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Teaching Cartesian Philosophy in the Early Modern Age
The volume offers the first large-scale study of the teaching of Descartes’ philosophy in the early modern age. Its twenty chapters explore the clash between Descartes’ “new” philosophy and the established pedagogical practices and institutional concerns, as well as the various strategies employed by Descartes’ supporters in order to communicate his ideas to their students. The volume considers a vast array of topics, sources, and institutions, across the borders of countries and confessions, both within and without the university setting (public conferences, private tutorials, distance learning by letter) and enables us thereby to reconsider from a fresh perspective the history of early modern philosophy and education.
A new edition of the Arabic text and first-time English translation
Editor / Translator: Oliver Kahl
ʿAlī ibn Sahl Rabban aṭ-Ṭabarī's Indian Books, completed in the year 850 CE as an appendix to his medico-philosophical chef-d'œuvre "Paradise of Wisdom", belong to the most remarkable texts in Arabic scientific literature. The Indian Books offer a unique, interpretative summary of the main tenets of Ayurvedic medicine, as understood by Arabic-speaking scholars on the basis of now lost translations from Sanskrit. The present book centres around a critical edition and annotated translation of this crucial text, framed by a detailed introduction and extensive glossaries of terms. Ṭabarī's learned exposé of Ayurveda also throws a more nuanced light on the allegedly uncontested supremacy of Greek humoralism in 9th-century Arabic medicine.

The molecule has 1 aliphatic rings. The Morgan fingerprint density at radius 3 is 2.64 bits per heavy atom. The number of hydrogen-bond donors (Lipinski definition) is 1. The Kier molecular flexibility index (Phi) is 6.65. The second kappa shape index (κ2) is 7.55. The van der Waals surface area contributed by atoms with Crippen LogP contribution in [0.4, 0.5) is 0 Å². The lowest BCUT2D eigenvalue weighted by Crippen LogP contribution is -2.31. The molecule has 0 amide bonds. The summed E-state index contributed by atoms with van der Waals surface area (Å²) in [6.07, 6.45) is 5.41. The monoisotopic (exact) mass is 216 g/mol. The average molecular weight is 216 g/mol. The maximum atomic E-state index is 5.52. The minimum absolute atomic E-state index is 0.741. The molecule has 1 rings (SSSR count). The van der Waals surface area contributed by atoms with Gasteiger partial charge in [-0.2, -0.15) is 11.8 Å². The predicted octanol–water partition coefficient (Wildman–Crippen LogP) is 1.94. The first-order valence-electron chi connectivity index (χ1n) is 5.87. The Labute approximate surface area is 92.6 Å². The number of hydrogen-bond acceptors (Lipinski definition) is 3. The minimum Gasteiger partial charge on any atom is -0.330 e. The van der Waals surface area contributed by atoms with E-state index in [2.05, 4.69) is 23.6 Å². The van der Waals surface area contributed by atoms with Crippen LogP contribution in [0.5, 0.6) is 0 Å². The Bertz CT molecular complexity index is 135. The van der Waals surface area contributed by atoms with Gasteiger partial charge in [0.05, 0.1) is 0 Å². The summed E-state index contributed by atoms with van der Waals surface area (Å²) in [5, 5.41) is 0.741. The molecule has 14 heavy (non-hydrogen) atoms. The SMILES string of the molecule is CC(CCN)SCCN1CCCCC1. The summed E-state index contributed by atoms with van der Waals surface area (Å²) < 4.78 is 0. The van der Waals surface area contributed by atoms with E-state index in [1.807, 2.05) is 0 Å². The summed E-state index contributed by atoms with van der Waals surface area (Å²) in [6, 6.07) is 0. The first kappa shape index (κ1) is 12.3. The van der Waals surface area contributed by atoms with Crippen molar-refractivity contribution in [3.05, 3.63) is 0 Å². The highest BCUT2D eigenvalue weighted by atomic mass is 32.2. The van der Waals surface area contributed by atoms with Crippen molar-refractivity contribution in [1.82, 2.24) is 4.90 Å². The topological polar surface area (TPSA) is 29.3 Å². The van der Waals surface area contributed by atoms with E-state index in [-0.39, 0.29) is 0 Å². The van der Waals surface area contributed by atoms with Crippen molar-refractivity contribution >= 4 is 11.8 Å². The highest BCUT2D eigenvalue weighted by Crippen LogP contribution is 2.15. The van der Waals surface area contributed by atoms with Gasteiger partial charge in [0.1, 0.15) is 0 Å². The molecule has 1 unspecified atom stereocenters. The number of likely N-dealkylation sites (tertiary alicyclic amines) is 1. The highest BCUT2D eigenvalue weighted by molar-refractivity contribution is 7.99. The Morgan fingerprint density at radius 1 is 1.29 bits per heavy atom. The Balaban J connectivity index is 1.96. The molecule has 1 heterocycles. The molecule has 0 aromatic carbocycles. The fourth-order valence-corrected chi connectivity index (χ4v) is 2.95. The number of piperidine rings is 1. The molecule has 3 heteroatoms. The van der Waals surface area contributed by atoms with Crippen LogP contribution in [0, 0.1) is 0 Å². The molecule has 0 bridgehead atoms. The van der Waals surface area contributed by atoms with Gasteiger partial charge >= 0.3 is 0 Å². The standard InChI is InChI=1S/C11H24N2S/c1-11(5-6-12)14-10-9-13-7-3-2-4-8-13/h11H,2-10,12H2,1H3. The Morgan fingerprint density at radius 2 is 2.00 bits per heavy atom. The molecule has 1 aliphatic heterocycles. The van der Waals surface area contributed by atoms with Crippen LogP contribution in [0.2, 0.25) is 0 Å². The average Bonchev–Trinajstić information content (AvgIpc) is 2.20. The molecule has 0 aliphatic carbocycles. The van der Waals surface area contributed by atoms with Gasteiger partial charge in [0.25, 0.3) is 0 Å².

Volume Editors: Ana Simões and Maria Paula Diogo